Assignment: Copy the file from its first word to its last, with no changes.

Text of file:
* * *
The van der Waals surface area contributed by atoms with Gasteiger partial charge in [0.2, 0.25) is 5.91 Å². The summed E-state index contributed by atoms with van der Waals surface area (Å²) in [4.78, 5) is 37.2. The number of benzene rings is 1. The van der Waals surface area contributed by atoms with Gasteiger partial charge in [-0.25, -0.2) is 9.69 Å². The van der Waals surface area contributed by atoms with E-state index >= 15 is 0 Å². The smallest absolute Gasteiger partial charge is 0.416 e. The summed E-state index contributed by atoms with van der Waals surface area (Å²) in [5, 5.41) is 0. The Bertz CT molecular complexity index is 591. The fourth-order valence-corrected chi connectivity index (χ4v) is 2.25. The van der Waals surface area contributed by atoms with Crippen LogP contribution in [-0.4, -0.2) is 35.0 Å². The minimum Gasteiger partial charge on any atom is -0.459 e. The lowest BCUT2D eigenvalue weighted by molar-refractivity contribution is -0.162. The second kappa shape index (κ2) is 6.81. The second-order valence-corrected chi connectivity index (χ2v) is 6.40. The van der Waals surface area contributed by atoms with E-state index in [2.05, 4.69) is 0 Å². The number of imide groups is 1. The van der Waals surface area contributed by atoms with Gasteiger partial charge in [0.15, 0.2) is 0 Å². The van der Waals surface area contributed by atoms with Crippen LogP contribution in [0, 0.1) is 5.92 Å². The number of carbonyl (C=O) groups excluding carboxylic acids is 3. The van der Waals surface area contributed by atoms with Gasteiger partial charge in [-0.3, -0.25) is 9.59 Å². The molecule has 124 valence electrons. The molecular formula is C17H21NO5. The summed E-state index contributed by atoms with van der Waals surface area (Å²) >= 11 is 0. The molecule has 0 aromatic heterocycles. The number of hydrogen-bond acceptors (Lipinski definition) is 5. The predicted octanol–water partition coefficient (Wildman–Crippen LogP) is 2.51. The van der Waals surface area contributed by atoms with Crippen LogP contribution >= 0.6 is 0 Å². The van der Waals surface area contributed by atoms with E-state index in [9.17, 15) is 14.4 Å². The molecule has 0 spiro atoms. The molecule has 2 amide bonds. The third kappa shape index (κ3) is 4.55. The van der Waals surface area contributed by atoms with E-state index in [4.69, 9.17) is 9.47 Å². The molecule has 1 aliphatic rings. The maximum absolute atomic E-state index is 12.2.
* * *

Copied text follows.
The van der Waals surface area contributed by atoms with Gasteiger partial charge in [0.2, 0.25) is 5.91 Å². The summed E-state index contributed by atoms with van der Waals surface area (Å²) in [4.78, 5) is 37.2. The number of benzene rings is 1. The van der Waals surface area contributed by atoms with Gasteiger partial charge in [-0.25, -0.2) is 9.69 Å². The van der Waals surface area contributed by atoms with E-state index >= 15 is 0 Å². The smallest absolute Gasteiger partial charge is 0.416 e. The summed E-state index contributed by atoms with van der Waals surface area (Å²) in [5, 5.41) is 0. The Bertz CT molecular complexity index is 591. The fourth-order valence-corrected chi connectivity index (χ4v) is 2.25. The van der Waals surface area contributed by atoms with Crippen LogP contribution in [-0.4, -0.2) is 35.0 Å². The minimum Gasteiger partial charge on any atom is -0.459 e. The lowest BCUT2D eigenvalue weighted by molar-refractivity contribution is -0.162. The second kappa shape index (κ2) is 6.81. The second-order valence-corrected chi connectivity index (χ2v) is 6.40. The van der Waals surface area contributed by atoms with E-state index in [2.05, 4.69) is 0 Å². The number of imide groups is 1. The van der Waals surface area contributed by atoms with Gasteiger partial charge in [0.15, 0.2) is 0 Å². The van der Waals surface area contributed by atoms with Crippen LogP contribution in [0, 0.1) is 5.92 Å². The number of carbonyl (C=O) groups excluding carboxylic acids is 3. The van der Waals surface area contributed by atoms with Gasteiger partial charge in [-0.3, -0.25) is 9.59 Å². The molecule has 124 valence electrons. The molecular formula is C17H21NO5. The summed E-state index contributed by atoms with van der Waals surface area (Å²) >= 11 is 0. The molecule has 0 aromatic heterocycles. The number of hydrogen-bond acceptors (Lipinski definition) is 5. The predicted octanol–water partition coefficient (Wildman–Crippen LogP) is 2.51. The van der Waals surface area contributed by atoms with Crippen LogP contribution >= 0.6 is 0 Å². The van der Waals surface area contributed by atoms with E-state index in [9.17, 15) is 14.4 Å². The molecule has 0 spiro atoms. The molecule has 2 amide bonds. The third kappa shape index (κ3) is 4.55. The van der Waals surface area contributed by atoms with E-state index in [4.69, 9.17) is 9.47 Å². The molecule has 1 aliphatic rings. The maximum absolute atomic E-state index is 12.2.